An entrepreneur sneaked into an e-commerce conference to promote his big data startup—and got away with it. Also: Social media is the driving force of event promotion.
Conferences are the perfect hub to meet executives and influencers in a specific industry. They’re also expensive to attend. One guy who couldn’t afford the registration fee found a not-so-ethical alternative.
That, and more, in today’s Social Media Roundup:
That’s Not My Name
— Peter Straube (@Events_4_Change) February 28, 2013
Is your conference so awesome that someone might want to crash it? Jerry Jao, cofounder of the big data startup Retention Science, took a great risk in pursuit of opportunity for his company. Jao sneaked into a pricey e-commerce conference to mingle and learn about his rival startups. “I wanted them to give me their best pitch,” Jao told Fast Company. He planned it months in advance, learning about one of the attendees and taking his identity to the show. (Jao later connected with the attendee and all was forgiven.) Why did he do it? He knew success wasn’t easy, and he had to seize the opportunity. You certainly don’t want crashers at your conference, but it’s OK to admire Jao’s enthusiasm just a little bit. (ht @Events_4_Change)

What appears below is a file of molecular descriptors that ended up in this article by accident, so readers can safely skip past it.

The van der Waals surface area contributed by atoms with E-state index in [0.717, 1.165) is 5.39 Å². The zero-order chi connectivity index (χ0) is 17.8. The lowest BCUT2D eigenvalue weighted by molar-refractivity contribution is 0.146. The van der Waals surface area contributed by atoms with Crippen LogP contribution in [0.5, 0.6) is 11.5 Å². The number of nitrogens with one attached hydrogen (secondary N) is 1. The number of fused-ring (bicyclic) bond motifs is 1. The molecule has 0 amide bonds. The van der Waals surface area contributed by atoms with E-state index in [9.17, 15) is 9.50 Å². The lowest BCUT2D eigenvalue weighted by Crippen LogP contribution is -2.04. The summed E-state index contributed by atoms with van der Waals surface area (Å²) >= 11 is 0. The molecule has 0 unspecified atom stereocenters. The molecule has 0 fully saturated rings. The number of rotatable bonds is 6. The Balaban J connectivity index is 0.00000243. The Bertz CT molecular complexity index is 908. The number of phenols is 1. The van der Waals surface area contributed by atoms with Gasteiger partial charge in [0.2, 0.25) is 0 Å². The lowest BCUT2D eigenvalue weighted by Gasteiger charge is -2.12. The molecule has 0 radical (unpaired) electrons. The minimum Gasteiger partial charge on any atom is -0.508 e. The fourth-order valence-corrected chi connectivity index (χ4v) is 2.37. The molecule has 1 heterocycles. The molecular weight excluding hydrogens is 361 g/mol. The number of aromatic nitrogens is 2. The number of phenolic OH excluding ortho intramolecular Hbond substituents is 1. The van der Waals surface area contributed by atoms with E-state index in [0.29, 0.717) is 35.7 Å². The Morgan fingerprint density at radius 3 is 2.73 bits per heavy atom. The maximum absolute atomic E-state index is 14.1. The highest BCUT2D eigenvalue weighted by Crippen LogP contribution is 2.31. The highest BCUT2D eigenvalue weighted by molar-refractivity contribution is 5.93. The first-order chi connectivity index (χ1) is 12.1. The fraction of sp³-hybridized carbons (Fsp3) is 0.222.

Social Media, Take The Wheel
— etouches (@etouches) February 28, 2013
Social media plays a great role in event planning. Peter Himler, a digital strategist in New York, recognizes this and is a true social media advocate himself. For NYC’s Social Media Week he organized a panel to discuss “How Social Media Drives New York’s Biggest Events.” David Adler, the CEO of BizBash, and Jarrad Clark, the global director of production, IMG Fashion, were among the panelists. See what they had to say about social media and events in Himler’s article in Forbes. (ht @etouches)
What have you been sharing around your social channels today? Let us know in the comments.